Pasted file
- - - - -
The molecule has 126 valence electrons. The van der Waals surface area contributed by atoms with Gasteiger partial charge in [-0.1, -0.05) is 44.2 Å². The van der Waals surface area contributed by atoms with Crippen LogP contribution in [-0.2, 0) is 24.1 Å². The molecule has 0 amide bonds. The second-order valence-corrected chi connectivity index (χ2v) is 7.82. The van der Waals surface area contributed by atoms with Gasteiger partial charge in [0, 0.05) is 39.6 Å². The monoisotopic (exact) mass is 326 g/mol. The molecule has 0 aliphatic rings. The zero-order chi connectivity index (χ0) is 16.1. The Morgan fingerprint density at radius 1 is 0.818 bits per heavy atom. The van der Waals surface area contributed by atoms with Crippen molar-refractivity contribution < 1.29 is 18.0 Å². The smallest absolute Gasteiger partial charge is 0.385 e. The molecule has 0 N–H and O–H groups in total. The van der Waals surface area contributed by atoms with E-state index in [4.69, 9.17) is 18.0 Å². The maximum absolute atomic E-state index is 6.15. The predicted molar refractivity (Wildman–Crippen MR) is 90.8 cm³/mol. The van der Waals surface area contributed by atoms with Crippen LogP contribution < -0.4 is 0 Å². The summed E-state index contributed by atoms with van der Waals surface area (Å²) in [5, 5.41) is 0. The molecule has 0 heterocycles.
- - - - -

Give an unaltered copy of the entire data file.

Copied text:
The molecule has 126 valence electrons. The van der Waals surface area contributed by atoms with Gasteiger partial charge in [-0.1, -0.05) is 44.2 Å². The van der Waals surface area contributed by atoms with Crippen LogP contribution in [-0.2, 0) is 24.1 Å². The molecule has 0 amide bonds. The second-order valence-corrected chi connectivity index (χ2v) is 7.82. The van der Waals surface area contributed by atoms with Gasteiger partial charge in [0, 0.05) is 39.6 Å². The monoisotopic (exact) mass is 326 g/mol. The molecule has 0 aliphatic rings. The zero-order chi connectivity index (χ0) is 16.1. The Morgan fingerprint density at radius 1 is 0.818 bits per heavy atom. The van der Waals surface area contributed by atoms with Crippen molar-refractivity contribution < 1.29 is 18.0 Å². The smallest absolute Gasteiger partial charge is 0.385 e. The molecule has 0 N–H and O–H groups in total. The van der Waals surface area contributed by atoms with E-state index in [4.69, 9.17) is 18.0 Å². The maximum absolute atomic E-state index is 6.15. The predicted molar refractivity (Wildman–Crippen MR) is 90.8 cm³/mol. The van der Waals surface area contributed by atoms with Crippen LogP contribution < -0.4 is 0 Å². The summed E-state index contributed by atoms with van der Waals surface area (Å²) in [5, 5.41) is 0. The molecule has 0 heterocycles.